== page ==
Systra, a multinational engineering and consulting group in the mobility sector, prepared the DPR for the SilverLine project.
The Detailed Project Report (DPR) prepared for the SilverLine project is under a cloud as an expert in the field questioned the veracity of the data used to justify the project. As the Democratic Left Front government in Kerala tries its best to push the semi-high speed rail corridor, which promises a trip from Thiruvananthapuram to Kasaragod in just four hours, the former member of the State Disasters KG Thara pointed out several inconsistencies in the Detailed Project Report (DPR). KG Thara, who also headed the Kerala Disaster Management Center, contradicts some of the data mentioned in the DPR and his findings reveal that some of the data used to rationalize the project was manipulated.
Systra, a multinational mobility engineering and consultancy group based in France, prepared the DPR for the Kerala Rail Development Corporation (K-Rail). Speaking to TNM, Thara says she checked the sources Systra got her data from and found that it was quite different from the data that made its way to the DPR. “The DPR mentions that the data comes from a book on high-speed rail technology compiled by Mr. Gaurav Agarwal, Director (Effectiveness and Research), Ministry of Railways. The book was published in 2011. The data mentioned in DPR indicates that China has 19,369 km of high-speed railway. But Agarwal’s book mentions that China only has 6,652 km of railways. The Netherlands only has 100 km according to Agarwal’s book, but the DPR claims it is 1,200 km. What they (Systra) have done with the DPR is unethical,” she said.
The DPR says road accidents in Kerala are among the highest in the country and the state ranks third. He also states that big states like Uttar Pradesh, Gujarat and Rajasthan report much less accidents than Kerala and also justifies the project by saying that rail accidents are much less than road accidents. “I checked the 2018 data from the Union Ministry of Transport and found that the accident rate is higher in UP, Gujarat and few other states as compared to Kerala. In southern India, Tamil Nadu has the highest number of cases, while Karnataka has almost the same number as Kerala. There are a lot of mismatches like this,” KG Thara said.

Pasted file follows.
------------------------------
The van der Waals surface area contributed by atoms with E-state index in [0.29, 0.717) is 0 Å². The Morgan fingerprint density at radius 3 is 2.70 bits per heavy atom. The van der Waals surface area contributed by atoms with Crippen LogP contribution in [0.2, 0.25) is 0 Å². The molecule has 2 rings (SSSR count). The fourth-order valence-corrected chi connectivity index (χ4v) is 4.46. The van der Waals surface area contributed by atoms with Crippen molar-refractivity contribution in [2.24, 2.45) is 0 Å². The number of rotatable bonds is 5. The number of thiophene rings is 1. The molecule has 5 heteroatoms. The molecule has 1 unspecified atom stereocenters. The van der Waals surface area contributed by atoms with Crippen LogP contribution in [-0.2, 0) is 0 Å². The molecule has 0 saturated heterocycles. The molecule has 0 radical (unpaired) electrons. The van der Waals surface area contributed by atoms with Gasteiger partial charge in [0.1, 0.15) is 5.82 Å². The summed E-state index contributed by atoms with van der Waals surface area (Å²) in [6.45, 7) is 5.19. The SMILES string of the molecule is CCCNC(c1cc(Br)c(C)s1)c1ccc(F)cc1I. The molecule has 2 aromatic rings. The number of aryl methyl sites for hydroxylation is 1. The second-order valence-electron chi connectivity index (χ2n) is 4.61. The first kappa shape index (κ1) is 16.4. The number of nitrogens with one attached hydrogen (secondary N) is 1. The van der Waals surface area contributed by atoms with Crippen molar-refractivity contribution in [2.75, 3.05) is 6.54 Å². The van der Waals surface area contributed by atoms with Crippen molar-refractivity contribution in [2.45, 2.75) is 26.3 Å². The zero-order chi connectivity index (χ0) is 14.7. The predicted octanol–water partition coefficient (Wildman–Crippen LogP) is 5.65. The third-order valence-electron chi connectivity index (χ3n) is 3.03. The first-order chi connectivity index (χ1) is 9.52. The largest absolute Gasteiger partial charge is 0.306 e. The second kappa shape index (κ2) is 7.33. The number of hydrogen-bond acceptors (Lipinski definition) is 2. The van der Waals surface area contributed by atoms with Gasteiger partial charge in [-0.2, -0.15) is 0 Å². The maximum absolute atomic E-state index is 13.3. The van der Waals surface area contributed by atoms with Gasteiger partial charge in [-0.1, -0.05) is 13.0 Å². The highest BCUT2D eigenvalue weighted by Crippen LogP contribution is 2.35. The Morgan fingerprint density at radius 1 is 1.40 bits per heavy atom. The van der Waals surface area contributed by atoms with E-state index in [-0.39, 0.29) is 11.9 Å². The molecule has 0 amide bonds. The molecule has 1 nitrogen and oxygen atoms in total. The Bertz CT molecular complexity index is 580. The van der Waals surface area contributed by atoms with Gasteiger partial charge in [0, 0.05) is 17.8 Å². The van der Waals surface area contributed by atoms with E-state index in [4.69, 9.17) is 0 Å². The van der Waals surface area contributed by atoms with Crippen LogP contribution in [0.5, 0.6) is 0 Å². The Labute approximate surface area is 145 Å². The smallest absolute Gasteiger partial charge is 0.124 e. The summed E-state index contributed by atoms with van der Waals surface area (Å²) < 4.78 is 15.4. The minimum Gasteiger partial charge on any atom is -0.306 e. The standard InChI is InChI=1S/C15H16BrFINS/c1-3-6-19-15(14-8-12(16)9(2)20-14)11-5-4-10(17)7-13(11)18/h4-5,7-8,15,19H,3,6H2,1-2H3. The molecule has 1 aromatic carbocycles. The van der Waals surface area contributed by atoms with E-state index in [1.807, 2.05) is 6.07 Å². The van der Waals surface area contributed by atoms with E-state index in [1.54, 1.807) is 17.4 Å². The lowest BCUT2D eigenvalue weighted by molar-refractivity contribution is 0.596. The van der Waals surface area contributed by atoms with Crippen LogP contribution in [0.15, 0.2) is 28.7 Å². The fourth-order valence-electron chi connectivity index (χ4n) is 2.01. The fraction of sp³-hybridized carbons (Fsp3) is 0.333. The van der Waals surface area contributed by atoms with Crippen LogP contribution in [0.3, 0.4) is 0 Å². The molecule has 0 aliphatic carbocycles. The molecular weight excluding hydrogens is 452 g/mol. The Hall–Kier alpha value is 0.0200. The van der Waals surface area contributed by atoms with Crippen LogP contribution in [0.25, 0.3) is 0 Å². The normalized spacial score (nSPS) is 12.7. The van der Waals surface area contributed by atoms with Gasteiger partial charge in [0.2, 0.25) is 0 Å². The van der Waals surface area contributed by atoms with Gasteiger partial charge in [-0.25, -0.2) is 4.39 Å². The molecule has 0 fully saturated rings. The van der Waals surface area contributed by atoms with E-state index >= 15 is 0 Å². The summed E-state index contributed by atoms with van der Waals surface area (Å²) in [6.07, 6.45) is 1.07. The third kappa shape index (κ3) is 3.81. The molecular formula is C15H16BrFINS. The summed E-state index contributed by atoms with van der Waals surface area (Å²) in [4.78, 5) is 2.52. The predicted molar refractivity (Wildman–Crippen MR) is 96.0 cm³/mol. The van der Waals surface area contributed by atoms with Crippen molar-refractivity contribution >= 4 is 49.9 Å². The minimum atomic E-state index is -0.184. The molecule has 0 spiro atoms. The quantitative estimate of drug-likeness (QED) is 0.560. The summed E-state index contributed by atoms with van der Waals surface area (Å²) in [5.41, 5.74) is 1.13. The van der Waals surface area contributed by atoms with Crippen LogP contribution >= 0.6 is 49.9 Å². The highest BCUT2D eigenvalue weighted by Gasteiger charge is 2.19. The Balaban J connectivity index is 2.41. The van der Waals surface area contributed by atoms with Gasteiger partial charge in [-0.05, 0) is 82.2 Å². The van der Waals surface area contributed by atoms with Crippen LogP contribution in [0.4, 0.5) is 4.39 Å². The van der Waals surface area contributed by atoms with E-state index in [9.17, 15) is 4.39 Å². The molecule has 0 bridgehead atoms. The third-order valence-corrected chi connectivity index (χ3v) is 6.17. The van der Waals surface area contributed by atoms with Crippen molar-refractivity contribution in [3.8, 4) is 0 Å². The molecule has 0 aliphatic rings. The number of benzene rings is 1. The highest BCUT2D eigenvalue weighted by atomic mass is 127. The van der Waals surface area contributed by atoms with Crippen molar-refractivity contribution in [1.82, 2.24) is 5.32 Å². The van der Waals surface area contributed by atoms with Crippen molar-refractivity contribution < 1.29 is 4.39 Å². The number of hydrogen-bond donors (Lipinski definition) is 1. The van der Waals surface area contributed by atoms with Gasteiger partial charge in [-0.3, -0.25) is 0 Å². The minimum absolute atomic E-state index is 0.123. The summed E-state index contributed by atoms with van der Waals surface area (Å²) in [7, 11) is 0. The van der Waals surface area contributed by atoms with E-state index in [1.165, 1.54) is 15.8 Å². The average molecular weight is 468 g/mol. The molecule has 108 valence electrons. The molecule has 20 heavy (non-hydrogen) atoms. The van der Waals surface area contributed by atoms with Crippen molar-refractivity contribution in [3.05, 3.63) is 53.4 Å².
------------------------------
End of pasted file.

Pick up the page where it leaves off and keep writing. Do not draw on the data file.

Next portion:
The DPR also states that Kerala has one of the highest numbers of vehicle density (the number of vehicles per 1000 people) and road accidents. The report cites data from 2018 and states that the density of vehicles in Kerala is 361, while it is 170 in the country. ,” she says..
She also points out that the DPR does not provide any clarification on environmental concerns regarding SilverLine. “The construction of embankments (large walls) requires about 9 meters of digging. Viaducts (huge bridges supported by pillars) are huge constructions using cement. In many places they mention digging 9 to 20 meters. This will have a negative impact on the water table. This is not a haritha (environmentally friendly) project as the government claims. All of this can trigger landslides,” she said.
Railroad lines that cross floodplains (flat area of land next to a waterway) are also a cause for concern as they are likely to trigger flooding in the state. “No construction should take place near floodplains. There is floodplain zoning legislation, but no one notices,” she pointed out.
Earlier, environmentalists had pointed out that the huge compensation offered by the government to people who would lose their properties did not match the amount stated in the DPR.